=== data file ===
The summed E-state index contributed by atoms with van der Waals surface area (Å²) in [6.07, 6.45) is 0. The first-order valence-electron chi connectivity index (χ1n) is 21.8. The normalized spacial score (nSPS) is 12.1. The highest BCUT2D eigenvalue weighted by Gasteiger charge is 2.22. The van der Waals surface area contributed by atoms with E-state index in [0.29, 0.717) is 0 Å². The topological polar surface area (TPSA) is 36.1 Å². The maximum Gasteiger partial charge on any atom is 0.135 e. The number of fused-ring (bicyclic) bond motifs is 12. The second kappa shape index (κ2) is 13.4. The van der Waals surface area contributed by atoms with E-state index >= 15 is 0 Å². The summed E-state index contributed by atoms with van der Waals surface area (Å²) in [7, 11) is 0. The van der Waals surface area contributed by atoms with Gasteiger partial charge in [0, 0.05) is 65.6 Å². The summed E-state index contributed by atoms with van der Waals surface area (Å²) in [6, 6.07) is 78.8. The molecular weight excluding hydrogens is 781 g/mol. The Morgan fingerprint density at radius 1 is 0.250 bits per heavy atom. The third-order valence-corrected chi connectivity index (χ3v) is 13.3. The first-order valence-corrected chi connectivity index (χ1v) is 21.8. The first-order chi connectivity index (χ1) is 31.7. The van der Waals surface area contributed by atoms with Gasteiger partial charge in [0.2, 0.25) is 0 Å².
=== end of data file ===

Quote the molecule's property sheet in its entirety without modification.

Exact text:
The summed E-state index contributed by atoms with van der Waals surface area (Å²) in [6.07, 6.45) is 0. The first-order valence-electron chi connectivity index (χ1n) is 21.8. The normalized spacial score (nSPS) is 12.1. The highest BCUT2D eigenvalue weighted by Gasteiger charge is 2.22. The van der Waals surface area contributed by atoms with E-state index in [0.29, 0.717) is 0 Å². The topological polar surface area (TPSA) is 36.1 Å². The maximum Gasteiger partial charge on any atom is 0.135 e. The number of fused-ring (bicyclic) bond motifs is 12. The second kappa shape index (κ2) is 13.4. The van der Waals surface area contributed by atoms with E-state index >= 15 is 0 Å². The summed E-state index contributed by atoms with van der Waals surface area (Å²) in [7, 11) is 0. The van der Waals surface area contributed by atoms with Gasteiger partial charge in [0, 0.05) is 65.6 Å². The summed E-state index contributed by atoms with van der Waals surface area (Å²) in [6, 6.07) is 78.8. The molecular weight excluding hydrogens is 781 g/mol. The Morgan fingerprint density at radius 1 is 0.250 bits per heavy atom. The third-order valence-corrected chi connectivity index (χ3v) is 13.3. The first-order valence-corrected chi connectivity index (χ1v) is 21.8. The first-order chi connectivity index (χ1) is 31.7. The van der Waals surface area contributed by atoms with Gasteiger partial charge in [0.2, 0.25) is 0 Å².